TOKYO -- Chemical maker Asahi Kasei will more than double its planned investment to boost production of separators for lithium-ion batteries, devoting an additional 30 billion yen ($268 million) in response to demand for electric cars and the rise of lower-cost Chinese producers.
The Japanese company is the world's largest producer of separators, an essential part in rechargeable batteries that keeps the negatively and positively charged ends apart but lets ions flow between them. Separator production requires advanced manufacturing technology, and Japanese makers control over half the global market with Toray Industries at No. 2.
The chemical producer's original investment called for 15 billion yen to 20 billion yen, designed to double total annual capacity to 1.1 billion sq. meters at its Shiga Prefecture plant and other facilities by around 2020. The additional 30 billion yen would raise that new capacity by another 30-40%.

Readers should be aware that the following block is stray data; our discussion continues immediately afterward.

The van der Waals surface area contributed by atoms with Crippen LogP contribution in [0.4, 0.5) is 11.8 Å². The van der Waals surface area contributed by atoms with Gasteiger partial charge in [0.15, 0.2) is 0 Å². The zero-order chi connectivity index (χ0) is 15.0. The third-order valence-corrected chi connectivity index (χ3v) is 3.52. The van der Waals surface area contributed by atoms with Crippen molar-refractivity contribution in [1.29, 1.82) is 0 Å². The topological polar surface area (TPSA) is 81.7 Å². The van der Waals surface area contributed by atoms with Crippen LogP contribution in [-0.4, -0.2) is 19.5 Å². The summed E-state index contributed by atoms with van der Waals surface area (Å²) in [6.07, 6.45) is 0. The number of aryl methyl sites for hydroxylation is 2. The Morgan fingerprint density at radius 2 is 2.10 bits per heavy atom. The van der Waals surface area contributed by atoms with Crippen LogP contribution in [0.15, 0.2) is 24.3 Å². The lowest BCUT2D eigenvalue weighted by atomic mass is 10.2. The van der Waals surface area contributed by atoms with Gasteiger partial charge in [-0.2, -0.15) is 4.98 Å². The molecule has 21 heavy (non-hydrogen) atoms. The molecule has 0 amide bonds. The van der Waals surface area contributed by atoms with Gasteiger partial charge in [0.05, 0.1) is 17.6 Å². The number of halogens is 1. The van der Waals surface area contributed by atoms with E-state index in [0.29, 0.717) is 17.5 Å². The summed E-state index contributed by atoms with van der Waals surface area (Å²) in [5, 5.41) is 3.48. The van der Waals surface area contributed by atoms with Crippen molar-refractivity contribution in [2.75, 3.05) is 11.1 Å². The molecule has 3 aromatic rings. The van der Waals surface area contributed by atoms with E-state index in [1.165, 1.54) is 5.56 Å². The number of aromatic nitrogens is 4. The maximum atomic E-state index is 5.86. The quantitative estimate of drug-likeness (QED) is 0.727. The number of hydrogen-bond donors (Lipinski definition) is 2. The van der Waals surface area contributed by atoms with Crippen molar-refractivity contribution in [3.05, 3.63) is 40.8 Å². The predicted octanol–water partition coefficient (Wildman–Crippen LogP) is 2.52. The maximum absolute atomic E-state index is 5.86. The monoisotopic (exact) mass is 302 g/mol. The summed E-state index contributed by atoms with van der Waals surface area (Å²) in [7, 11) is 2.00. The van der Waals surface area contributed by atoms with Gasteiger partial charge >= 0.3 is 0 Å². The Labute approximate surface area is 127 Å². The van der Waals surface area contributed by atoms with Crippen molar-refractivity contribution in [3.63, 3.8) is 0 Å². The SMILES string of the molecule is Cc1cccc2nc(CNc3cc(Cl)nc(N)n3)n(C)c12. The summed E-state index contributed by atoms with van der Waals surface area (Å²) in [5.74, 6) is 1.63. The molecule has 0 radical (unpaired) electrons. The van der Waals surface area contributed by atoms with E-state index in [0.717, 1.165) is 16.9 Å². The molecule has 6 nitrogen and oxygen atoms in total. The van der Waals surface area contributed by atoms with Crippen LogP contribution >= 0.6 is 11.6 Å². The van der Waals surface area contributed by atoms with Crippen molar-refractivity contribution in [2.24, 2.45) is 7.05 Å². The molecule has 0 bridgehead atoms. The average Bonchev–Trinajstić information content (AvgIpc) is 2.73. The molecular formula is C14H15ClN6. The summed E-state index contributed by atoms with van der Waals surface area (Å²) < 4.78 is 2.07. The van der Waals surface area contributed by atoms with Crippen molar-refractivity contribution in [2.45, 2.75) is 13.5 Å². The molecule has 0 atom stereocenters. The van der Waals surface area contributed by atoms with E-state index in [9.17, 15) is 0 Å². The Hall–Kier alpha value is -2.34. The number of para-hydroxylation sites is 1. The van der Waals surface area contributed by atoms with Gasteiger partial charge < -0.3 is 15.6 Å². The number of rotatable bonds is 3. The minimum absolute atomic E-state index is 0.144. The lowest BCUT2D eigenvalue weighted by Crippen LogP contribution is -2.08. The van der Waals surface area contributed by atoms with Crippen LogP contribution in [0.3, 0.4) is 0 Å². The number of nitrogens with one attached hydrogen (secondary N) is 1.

Asahi Kasei also is expanding capacity at U.S. subsidiary Polypore, and new factories are being considered for high-demand areas such as Eastern Europe and South Korea where battery makers are opening facilities.
The growing global market for electric vehicles has lifted demand for lithium-ion batteries. Separator demand for these automobiles is expected to exceed that devoted to cellphones and other consumer electronics in 2017 or 2018, and over half of the company's production increase will be dedicated toward automotive uses.
The worldwide market for rechargeable batteries used in electric vehicles should reach 3.93 trillion yen in 2025, roughly five times the size of the forecast for 2017. Toray also plans to invest 120 billion yen to 130 billion yen in order to triple its capacity for separator production by around 2020. Japan-based startup W-Scope, known for its cost competitiveness, has begun upgrading its South Korean factory.
Chinese makers of key lithium-ion battery components are hot on the trail of Japanese rivals. Of the four major components, Chinese companies have made the greatest inroads into electrolyte solutions, since this area has the lowest barriers to entry. Japanese producers in that field have seen their market shares suddenly sink as cheaper producers emerge from China, the world's smartphone factory. But Japanese separator makers remain competitive, and they hope to stay ahead through improvements in technology and scale.